THE CONCRETE BRIDGE MAGAZINE

SPRING 2009

ASPIRE is a quarterly magazine published by PCI in cooperation with the associations of the National Concrete Bridge Council. The editorial content focuses on the latest technology and key issues in the Concrete Bridge Industry.

Issue link: http://www.aspiremagazinebyengineers.com/i/306846

Contents of this Issue

Navigation

Page 47 of 51

A view from under the Sanibel Island Bridge A revealing its unique piers. The Midpoint Bridge was constructed in 1997. The three Sanibel Island Bridges were completed in 2007 and have a total length of 1.6 miles. Photo: Florida Aerial Services Inc. C O U N T Y L ee County is located along the picturesque southwest Gulf Coast of Florida and includes the famous Sanibel and Captiva Islands. The Lee County Department of Transportation (LCDOT) is charged with the maintenance responsibility of 128 bridge structures within Lee County. LCDOT's bridges represent approximately 1.16% of the total number of bridges in the state of Florida. The majority of these bridges are located in a high humidity, salt-water environment, so corrosion resistance is of utmost importance to the service lives of our bridges. LCDOT has found that bridges constructed of reinforced concrete fulfill these needs nicely and provide reliable service life to support growing traffic demands as our population continues to increase. Twenty-eight of our 128 bridges, or 22%, are concrete box culverts crossing small to medium width canals and bodies of water where navigation is not a consideration. Thirty-nine bridges (31%) are constructed using precast, prestressed concrete slabs. These bridges are usually located over medium-width bodies of water and small navigable canals. Bridges over Lee County's largest bodies of water, including the newly completed Sanibel Causeway Bridges, are constructed with precast, prestressed concrete piles and beams. This is typical of the practice for such bridges located across the state of Florida. These large bridges represent an additional 19 structures or 15% of Lee County's overall inventory. Included in this category are three functioning drawbridges. The remainder of those qualifying as bridges according to the Federal Highway Administration (FHWA) definition as having an effective span length of 20 ft or greater, consist primarily of small concrete culverts providing crossings over such features as drainage ways. All public bridges in Lee County that meet this FHWA bridge definition are inspected by the Florida Department of Transportation (FDOT) at least once every 2 years. With an average age of 25.7 years, we are pleased with the performance of reinforced concrete as our primary bridge construction material. None of Lee County's bridges are currently classified as structurally deficient according to FHWA/FDOT condition inspection and rating guidelines. In addition to material selection, Lee County believes that preventative maintenance routines play a significant role in keeping the county's bridges in the best possible condition. LCDOT is fortunate to have in-house bridge repair crews, comprising seven bridge technicians that handle most required maintenance including concrete spall repairs, joint repairs, guardrail repairs, vessel fender repairs, routine substructure cleaning, and drawbridge maintenance. Qualified contractors are procured for larger repairs and long-term comprehensive bridge rehabilitation projects. In 2007, LCDOT completed construction of the Sanibel Causeway Bridges. The three bridges were constructed using precast, prestressed concrete bulb-tee beams. The bridges have a total length of approximately 1.6 miles and contain 6.6 miles of precast beams. They use 13,339 yd 3 of concrete in the superstructure, 14,087 yd 3 of concrete in the substructure and 28 miles of 30-in.-square, hollow, precast, prestressed concrete piles. In addition to the piles and beams, much of the substructure, the footings and columns, were also precast elements, constructed at a temporary casting yard set up close- by within Lee County. In the future, LCDOT will continue to use concrete as our primary construction material to build new bridges as an efficient, cost-effective, and timely material for bridge construction along the Gulf Coast region of Florida. ___________________ Paul Wingard is deputy director, Department of Transportation, Clay Simmons is division director, Department of Transportation Operations, and Ehab Guirguis is bridge engineer, all with Lee County, Fla. CONCRETE BRIDGES IN LEE COUNTY, FLORIDA by Paul Wingard, Clay Simmons, and Ehab Guirguis, Lee County, Fla. Aspire_spr09.indb 46 3/11/09 4:19:22 PM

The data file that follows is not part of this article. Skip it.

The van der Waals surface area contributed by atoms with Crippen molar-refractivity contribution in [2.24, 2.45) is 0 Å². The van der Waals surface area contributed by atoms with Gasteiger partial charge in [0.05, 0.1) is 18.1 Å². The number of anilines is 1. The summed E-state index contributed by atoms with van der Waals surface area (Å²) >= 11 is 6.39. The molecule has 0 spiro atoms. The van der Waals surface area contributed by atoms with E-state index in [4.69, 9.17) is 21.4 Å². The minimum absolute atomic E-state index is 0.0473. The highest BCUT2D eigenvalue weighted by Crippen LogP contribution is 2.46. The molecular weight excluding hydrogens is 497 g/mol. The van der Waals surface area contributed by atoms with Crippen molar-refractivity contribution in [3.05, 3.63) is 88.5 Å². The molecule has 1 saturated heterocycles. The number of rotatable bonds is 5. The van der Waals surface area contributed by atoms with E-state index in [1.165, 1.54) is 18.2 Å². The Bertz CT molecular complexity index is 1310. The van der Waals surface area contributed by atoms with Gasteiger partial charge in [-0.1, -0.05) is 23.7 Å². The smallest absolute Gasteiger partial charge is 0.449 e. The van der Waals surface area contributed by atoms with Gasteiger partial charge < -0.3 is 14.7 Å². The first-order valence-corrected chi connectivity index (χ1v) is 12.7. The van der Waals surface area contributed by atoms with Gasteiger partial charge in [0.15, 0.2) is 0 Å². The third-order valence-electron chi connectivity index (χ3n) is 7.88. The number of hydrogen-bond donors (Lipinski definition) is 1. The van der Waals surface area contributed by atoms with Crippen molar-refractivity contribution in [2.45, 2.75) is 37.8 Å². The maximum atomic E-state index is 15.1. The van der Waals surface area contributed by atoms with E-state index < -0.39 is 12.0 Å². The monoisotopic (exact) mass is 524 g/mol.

Articles in this issue

Archives of this issue

view archives of THE CONCRETE BRIDGE MAGAZINE - SPRING 2009